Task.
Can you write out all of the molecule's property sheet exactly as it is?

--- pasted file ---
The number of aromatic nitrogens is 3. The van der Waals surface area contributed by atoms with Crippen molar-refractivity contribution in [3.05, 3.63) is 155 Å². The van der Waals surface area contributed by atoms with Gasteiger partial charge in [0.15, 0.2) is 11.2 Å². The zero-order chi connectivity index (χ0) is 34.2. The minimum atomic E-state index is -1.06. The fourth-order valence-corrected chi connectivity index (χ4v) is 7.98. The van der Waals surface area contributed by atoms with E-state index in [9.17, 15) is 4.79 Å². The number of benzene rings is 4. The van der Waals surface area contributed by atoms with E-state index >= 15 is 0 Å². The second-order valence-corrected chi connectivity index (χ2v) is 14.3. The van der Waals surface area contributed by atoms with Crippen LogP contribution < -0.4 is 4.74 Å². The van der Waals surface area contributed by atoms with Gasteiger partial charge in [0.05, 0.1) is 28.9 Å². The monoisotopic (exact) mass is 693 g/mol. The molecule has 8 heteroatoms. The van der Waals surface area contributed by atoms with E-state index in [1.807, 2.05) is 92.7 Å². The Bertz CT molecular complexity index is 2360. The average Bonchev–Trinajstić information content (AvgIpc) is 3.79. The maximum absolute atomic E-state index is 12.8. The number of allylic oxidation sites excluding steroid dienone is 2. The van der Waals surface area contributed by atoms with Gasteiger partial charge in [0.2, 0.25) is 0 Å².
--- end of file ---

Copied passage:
The number of aromatic nitrogens is 3. The van der Waals surface area contributed by atoms with Crippen molar-refractivity contribution in [3.05, 3.63) is 155 Å². The van der Waals surface area contributed by atoms with Gasteiger partial charge in [0.15, 0.2) is 11.2 Å². The zero-order chi connectivity index (χ0) is 34.2. The minimum atomic E-state index is -1.06. The fourth-order valence-corrected chi connectivity index (χ4v) is 7.98. The van der Waals surface area contributed by atoms with E-state index in [9.17, 15) is 4.79 Å². The number of benzene rings is 4. The van der Waals surface area contributed by atoms with E-state index >= 15 is 0 Å². The second-order valence-corrected chi connectivity index (χ2v) is 14.3. The van der Waals surface area contributed by atoms with Crippen LogP contribution < -0.4 is 4.74 Å². The van der Waals surface area contributed by atoms with Gasteiger partial charge in [0.05, 0.1) is 28.9 Å². The monoisotopic (exact) mass is 693 g/mol. The molecule has 8 heteroatoms. The van der Waals surface area contributed by atoms with E-state index in [1.807, 2.05) is 92.7 Å². The Bertz CT molecular complexity index is 2360. The average Bonchev–Trinajstić information content (AvgIpc) is 3.79. The maximum absolute atomic E-state index is 12.8. The number of allylic oxidation sites excluding steroid dienone is 2. The van der Waals surface area contributed by atoms with Gasteiger partial charge in [0.2, 0.25) is 0 Å².